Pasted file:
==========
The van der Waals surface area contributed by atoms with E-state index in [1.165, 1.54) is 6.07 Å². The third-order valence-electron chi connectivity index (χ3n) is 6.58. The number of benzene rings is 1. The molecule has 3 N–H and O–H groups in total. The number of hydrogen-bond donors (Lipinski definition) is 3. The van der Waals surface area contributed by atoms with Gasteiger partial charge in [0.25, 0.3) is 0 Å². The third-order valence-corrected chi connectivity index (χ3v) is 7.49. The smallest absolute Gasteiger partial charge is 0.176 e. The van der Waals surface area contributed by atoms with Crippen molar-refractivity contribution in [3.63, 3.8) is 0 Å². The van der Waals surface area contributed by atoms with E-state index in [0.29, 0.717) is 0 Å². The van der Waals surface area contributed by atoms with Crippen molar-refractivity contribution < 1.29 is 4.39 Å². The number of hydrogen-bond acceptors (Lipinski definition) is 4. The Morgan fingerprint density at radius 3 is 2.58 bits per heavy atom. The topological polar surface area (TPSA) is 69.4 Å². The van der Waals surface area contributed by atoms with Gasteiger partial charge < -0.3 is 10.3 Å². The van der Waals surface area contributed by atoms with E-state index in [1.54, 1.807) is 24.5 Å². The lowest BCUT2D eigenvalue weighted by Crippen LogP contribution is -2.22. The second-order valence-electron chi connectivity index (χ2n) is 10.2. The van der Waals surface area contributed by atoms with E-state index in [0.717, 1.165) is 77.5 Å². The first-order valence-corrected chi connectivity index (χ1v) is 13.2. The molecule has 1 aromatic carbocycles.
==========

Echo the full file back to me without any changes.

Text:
The van der Waals surface area contributed by atoms with E-state index in [1.165, 1.54) is 6.07 Å². The third-order valence-electron chi connectivity index (χ3n) is 6.58. The number of benzene rings is 1. The molecule has 3 N–H and O–H groups in total. The number of hydrogen-bond donors (Lipinski definition) is 3. The van der Waals surface area contributed by atoms with Gasteiger partial charge in [0.25, 0.3) is 0 Å². The third-order valence-corrected chi connectivity index (χ3v) is 7.49. The smallest absolute Gasteiger partial charge is 0.176 e. The van der Waals surface area contributed by atoms with Crippen molar-refractivity contribution in [3.63, 3.8) is 0 Å². The van der Waals surface area contributed by atoms with E-state index in [0.29, 0.717) is 0 Å². The van der Waals surface area contributed by atoms with Crippen molar-refractivity contribution < 1.29 is 4.39 Å². The number of hydrogen-bond acceptors (Lipinski definition) is 4. The Morgan fingerprint density at radius 3 is 2.58 bits per heavy atom. The topological polar surface area (TPSA) is 69.4 Å². The van der Waals surface area contributed by atoms with Gasteiger partial charge < -0.3 is 10.3 Å². The van der Waals surface area contributed by atoms with E-state index in [1.54, 1.807) is 24.5 Å². The lowest BCUT2D eigenvalue weighted by Crippen LogP contribution is -2.22. The second-order valence-electron chi connectivity index (χ2n) is 10.2. The van der Waals surface area contributed by atoms with E-state index in [0.717, 1.165) is 77.5 Å². The first-order valence-corrected chi connectivity index (χ1v) is 13.2. The molecule has 1 aromatic carbocycles.